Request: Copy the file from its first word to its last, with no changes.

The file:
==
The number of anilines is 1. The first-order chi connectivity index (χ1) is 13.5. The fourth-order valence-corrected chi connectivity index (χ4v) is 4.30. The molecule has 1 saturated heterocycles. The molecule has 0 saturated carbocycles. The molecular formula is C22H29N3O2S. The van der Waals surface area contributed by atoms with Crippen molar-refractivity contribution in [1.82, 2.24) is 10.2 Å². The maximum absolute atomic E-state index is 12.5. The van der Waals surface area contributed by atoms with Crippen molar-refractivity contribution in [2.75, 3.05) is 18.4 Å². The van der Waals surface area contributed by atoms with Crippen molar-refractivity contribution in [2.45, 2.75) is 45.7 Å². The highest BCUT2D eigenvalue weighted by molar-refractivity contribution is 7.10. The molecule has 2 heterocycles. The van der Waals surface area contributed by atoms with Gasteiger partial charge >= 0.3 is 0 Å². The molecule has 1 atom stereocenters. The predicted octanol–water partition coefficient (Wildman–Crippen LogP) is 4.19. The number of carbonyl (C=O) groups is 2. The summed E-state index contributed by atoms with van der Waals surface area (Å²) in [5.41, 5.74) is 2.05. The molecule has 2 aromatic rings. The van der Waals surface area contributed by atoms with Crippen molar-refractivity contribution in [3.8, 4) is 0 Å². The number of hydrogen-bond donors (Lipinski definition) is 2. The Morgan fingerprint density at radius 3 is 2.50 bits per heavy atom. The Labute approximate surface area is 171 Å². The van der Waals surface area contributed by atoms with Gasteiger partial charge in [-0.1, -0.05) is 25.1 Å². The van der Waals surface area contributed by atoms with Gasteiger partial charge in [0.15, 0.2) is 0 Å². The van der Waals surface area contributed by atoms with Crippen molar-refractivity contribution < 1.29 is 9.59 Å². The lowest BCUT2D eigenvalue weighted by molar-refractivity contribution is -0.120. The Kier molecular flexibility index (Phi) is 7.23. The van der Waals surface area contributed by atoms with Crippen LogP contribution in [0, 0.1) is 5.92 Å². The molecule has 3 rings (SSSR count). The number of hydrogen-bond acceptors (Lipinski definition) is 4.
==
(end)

The number of anilines is 1. The first-order chi connectivity index (χ1) is 13.5. The fourth-order valence-corrected chi connectivity index (χ4v) is 4.30. The molecule has 1 saturated heterocycles. The molecule has 0 saturated carbocycles. The molecular formula is C22H29N3O2S. The van der Waals surface area contributed by atoms with Crippen molar-refractivity contribution in [1.82, 2.24) is 10.2 Å². The maximum absolute atomic E-state index is 12.5. The van der Waals surface area contributed by atoms with Crippen molar-refractivity contribution in [2.75, 3.05) is 18.4 Å². The van der Waals surface area contributed by atoms with Crippen molar-refractivity contribution in [2.45, 2.75) is 45.7 Å². The highest BCUT2D eigenvalue weighted by molar-refractivity contribution is 7.10. The molecule has 2 heterocycles. The van der Waals surface area contributed by atoms with Gasteiger partial charge >= 0.3 is 0 Å². The molecule has 1 atom stereocenters. The predicted octanol–water partition coefficient (Wildman–Crippen LogP) is 4.19. The number of carbonyl (C=O) groups is 2. The summed E-state index contributed by atoms with van der Waals surface area (Å²) in [5.41, 5.74) is 2.05. The molecule has 2 aromatic rings. The van der Waals surface area contributed by atoms with Crippen molar-refractivity contribution in [3.8, 4) is 0 Å². The number of hydrogen-bond donors (Lipinski definition) is 2. The Morgan fingerprint density at radius 3 is 2.50 bits per heavy atom. The Labute approximate surface area is 171 Å². The van der Waals surface area contributed by atoms with Gasteiger partial charge in [-0.1, -0.05) is 25.1 Å². The van der Waals surface area contributed by atoms with Gasteiger partial charge in [0.15, 0.2) is 0 Å². The van der Waals surface area contributed by atoms with Crippen molar-refractivity contribution < 1.29 is 9.59 Å². The lowest BCUT2D eigenvalue weighted by molar-refractivity contribution is -0.120. The Kier molecular flexibility index (Phi) is 7.23. The van der Waals surface area contributed by atoms with Crippen LogP contribution in [0, 0.1) is 5.92 Å². The molecule has 3 rings (SSSR count). The number of hydrogen-bond acceptors (Lipinski definition) is 4.